One aspect of the invention provides compositions suitable for use in manufacturing flexible optical waveguides. The compositions include a polymer, having: units of the formula (R1SiO1.5) and (R2 2SiO), wherein R1 and R2 are the same or different, and are substituted and/or unsubstituted organic groups, and wherein the (R2 2SiO) units are present in an amount of 14 wt % or more based on the polymer; and a plurality of functional end and/or internal groups; and a component for altering the solubility of the composition upon activation. The solubility of the composition in a dried state is alterable upon activation of the component such that the composition is developable in an aqueous developer solution.

In a second aspect of the invention, a flexible optical waveguide is provided. The waveguide has a core and a clad, wherein the core and/or the clad are formed from a composition that includes a polymer having units of the formula (R1SiO1.5) and (R2 2SiO), wherein R1 and R2 are the same or different, and are substituted or unsubstituted organic groups, and wherein the (R2 2SiO) units are present in an amount of 14 wt % or more based on polymer; and a plurality of functional end and/or internal groups; and a component for altering the solubility of the composition upon activation. The solubility of the composition in a dried state is alterable upon activation of the component such that the composition is developable in an aqueous developer solution.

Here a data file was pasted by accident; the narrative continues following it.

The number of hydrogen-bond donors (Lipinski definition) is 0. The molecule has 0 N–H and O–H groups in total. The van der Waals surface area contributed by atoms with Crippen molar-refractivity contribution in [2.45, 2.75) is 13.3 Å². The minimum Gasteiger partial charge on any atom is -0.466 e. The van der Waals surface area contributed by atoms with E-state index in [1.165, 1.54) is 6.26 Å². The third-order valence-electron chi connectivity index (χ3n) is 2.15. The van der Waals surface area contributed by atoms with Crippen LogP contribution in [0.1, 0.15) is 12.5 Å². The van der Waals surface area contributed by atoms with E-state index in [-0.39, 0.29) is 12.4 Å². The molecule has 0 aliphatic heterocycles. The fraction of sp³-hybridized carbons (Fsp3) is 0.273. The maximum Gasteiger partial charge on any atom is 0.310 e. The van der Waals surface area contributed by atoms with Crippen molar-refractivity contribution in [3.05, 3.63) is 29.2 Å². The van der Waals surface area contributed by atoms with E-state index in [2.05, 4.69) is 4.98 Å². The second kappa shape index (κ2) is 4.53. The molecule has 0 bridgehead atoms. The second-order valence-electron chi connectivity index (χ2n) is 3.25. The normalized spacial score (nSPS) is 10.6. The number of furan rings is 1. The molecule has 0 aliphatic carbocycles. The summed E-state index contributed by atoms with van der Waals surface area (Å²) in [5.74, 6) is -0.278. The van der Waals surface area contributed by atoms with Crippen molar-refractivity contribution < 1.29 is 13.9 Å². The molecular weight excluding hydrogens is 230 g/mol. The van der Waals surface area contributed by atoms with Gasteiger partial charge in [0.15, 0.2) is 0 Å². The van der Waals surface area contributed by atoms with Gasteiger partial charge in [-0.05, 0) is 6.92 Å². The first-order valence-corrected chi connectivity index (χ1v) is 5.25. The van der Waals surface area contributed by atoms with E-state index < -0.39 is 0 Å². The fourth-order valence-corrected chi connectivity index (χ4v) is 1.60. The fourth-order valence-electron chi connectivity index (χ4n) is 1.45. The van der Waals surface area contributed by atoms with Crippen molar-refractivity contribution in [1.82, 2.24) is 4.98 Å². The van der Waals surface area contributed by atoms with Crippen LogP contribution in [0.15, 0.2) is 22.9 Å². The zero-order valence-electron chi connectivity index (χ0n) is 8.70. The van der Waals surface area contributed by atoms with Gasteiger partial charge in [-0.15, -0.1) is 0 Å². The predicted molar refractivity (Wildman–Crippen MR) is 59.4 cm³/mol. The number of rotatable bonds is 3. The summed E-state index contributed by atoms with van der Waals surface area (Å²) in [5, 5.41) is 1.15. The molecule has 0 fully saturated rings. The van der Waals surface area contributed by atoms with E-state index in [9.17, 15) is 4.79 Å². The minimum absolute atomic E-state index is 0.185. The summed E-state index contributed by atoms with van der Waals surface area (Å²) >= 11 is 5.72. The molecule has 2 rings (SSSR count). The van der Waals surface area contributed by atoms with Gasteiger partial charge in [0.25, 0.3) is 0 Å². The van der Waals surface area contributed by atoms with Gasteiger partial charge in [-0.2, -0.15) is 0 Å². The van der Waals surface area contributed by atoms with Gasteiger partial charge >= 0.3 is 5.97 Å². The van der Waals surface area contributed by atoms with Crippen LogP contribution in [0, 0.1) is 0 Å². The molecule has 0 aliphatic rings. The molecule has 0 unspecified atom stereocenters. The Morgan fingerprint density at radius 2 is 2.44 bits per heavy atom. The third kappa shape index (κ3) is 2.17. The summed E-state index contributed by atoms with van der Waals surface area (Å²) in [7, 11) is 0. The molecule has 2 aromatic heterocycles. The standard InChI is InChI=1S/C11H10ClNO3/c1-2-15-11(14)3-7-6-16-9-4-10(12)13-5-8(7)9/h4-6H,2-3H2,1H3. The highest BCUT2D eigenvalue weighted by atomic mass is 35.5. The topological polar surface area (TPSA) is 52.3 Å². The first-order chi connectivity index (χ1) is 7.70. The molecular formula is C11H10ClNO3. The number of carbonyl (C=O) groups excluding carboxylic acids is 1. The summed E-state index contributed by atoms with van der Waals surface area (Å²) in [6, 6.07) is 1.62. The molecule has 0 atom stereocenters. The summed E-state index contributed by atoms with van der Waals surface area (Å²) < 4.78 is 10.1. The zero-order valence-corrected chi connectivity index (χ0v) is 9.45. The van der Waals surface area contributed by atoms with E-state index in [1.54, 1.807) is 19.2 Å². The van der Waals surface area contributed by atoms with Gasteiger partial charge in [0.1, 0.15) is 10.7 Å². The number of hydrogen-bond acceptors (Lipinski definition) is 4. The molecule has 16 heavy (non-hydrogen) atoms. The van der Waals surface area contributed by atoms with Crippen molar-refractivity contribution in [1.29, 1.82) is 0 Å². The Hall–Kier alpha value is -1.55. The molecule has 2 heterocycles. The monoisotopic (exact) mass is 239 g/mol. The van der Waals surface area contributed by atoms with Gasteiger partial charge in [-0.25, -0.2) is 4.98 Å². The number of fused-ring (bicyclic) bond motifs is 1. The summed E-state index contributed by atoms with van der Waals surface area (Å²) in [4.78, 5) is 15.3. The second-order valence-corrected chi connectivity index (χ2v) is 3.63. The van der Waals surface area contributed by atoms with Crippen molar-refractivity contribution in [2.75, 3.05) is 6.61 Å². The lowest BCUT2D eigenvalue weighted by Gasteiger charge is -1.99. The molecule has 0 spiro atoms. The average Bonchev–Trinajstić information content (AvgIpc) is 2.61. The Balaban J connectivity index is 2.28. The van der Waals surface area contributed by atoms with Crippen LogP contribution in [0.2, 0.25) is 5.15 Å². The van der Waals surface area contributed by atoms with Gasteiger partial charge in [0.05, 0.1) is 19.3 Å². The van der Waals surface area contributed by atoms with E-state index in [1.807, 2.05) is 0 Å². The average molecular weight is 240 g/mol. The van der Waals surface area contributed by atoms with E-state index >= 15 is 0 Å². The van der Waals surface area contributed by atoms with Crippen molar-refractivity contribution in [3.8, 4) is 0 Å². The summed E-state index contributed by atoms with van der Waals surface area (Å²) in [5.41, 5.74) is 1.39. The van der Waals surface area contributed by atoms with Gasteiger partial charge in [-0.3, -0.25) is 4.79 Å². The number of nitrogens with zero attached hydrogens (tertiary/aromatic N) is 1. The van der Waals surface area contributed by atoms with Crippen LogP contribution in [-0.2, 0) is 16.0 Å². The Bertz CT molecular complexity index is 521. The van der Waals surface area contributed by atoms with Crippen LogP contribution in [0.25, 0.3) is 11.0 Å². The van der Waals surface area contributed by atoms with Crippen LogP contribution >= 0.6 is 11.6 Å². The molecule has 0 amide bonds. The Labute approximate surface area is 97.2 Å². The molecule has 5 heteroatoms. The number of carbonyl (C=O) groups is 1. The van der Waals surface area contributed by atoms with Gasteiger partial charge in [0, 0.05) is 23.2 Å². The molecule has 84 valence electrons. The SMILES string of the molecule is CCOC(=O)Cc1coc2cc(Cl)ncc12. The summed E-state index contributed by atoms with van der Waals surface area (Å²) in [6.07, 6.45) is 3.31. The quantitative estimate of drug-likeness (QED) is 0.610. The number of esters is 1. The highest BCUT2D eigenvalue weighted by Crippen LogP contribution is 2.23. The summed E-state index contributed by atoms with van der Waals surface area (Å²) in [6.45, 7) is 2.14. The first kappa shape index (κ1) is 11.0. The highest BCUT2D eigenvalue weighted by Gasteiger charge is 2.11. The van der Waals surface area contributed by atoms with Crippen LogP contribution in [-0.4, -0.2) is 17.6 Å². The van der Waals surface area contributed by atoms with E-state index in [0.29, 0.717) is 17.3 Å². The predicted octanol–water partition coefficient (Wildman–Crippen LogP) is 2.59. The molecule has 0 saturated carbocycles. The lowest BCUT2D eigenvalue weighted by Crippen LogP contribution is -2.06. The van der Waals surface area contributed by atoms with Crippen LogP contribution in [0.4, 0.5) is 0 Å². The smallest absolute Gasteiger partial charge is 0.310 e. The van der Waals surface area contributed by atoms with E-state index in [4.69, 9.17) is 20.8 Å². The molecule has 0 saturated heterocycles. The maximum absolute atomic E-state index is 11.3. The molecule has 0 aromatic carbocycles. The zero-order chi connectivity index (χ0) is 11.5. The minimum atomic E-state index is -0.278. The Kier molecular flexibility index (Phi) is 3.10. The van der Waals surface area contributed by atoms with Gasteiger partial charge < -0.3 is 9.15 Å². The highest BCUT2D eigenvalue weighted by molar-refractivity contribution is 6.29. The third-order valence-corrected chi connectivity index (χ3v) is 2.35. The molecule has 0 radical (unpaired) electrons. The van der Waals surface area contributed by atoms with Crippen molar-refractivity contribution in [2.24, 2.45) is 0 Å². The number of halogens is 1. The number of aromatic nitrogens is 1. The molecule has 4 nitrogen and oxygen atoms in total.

In a third aspect of the invention, provided is an electronic device that comprises a flexible optical waveguide as described above.